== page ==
The company Neuralink recently unveiled a new video in which a monkey is seen typing entirely with its brain, which it claims will advance efforts to implant the chip into people the following year. It’s not the first time we’ve seen something similar, but Neuralink claims the demonstration demonstrates “telepathic typing” by allowing the monkey to communicate with the computer through a chip implanted in its brain.
The presentation last week, titled “Neuralink Show and Tell,” took a close look at the work the company has been doing lately, including the neural interface, implant testing, and spinal cord applications.
A live robot implant of the chip was performed by a group of researchers, a monkey was shown typing on a virtual keyboard, and other demonstrations of the various uses of an internal brain-computer interface were shown after an introduction by co-founder Elon Musk. Although the technology is meant to aid those who are blind or paralyzed, even Elon Musk has hinted at purchasing one.
Musk said that now that they have arrived to this point, the chip will soon be accessible for human clinical testing. He even went so far as to say that he feels the method is safe enough to use if his children were involved in an accident that Neuralink could help with.
The millionaire had previously made absurd claims about the technology, claiming it will “cure” tinnitus and “make language useless” in 5–10 years. Before the product may enter human minds, the corporation must first receive FDA permission.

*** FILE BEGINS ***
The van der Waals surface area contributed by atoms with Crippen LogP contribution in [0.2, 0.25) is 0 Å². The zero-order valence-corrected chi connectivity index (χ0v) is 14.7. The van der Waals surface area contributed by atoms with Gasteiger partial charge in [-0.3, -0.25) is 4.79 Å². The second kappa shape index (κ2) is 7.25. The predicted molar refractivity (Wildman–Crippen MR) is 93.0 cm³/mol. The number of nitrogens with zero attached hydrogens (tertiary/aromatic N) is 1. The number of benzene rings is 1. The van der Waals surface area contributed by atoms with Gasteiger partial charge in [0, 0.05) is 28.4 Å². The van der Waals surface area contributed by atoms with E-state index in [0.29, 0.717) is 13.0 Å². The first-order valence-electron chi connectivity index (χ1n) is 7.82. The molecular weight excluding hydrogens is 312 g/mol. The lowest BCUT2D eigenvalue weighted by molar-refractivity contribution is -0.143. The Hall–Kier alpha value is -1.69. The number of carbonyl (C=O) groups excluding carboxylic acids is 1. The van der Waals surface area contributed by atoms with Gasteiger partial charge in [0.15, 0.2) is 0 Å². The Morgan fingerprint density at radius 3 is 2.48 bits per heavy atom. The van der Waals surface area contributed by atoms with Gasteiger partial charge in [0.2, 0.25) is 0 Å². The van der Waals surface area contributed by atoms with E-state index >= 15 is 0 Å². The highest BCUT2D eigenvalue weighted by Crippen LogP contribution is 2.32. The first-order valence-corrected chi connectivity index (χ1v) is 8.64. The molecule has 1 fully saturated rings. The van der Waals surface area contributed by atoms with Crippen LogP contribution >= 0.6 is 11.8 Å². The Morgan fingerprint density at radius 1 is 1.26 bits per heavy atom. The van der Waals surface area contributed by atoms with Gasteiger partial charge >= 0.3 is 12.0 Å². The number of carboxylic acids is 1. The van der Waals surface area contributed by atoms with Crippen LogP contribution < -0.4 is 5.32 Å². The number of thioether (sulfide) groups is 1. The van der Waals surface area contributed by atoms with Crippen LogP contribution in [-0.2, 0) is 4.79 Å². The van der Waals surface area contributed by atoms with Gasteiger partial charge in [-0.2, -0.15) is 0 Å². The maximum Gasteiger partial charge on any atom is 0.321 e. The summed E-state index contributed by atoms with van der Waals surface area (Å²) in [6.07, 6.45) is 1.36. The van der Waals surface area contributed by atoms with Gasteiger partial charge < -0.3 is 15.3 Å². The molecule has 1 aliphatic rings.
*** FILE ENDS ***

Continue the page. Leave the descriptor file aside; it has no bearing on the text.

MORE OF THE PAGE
Despite the work’s stunning appearance, the neuroscience community has strongly criticized it for being significantly less cutting-edge than Neurolink claims, as well as for their high mortality rates for the monkeys utilized in testing.
Although Neuralink claims to be at the cutting edge of medical technology and is developing brain-computer interfaces that will fundamentally revolutionize how we care for patients with life-altering illnesses, neuroscientists contend that Neuralink is actually years, if not decades, behind. In recent years, numerous laboratories have shown wired and wireless devices that can detect brain impulses and transform them into computer operations. Brain interfaces have been around for a while. The company is one of the few investigating direct brain implants, but doing so has a price.
The internet was flooded with proof of Neuralink’s alleged mistreatment of animals earlier this year, according to allegations that suggested the company may be killing more primates than necessary. According to a complaint filed by the Physicians Committee for Responsible Medicine (PCRM), Neuralink’s research at the University of California Davis, where it was housed before moving to Texas, was inhumane and caused primates to suffer needlessly.
The college claimed to have 185 pictures, including necropsies, of the monkey studies but would not share them because “the public would misunderstand them.” The corporation is still being sued for the cruel treatment of lab animals.
Musk addressed these worries in the most recent episode of Show & Tell, although it is still unknown whether the monkeys are truly “happy and healthy.”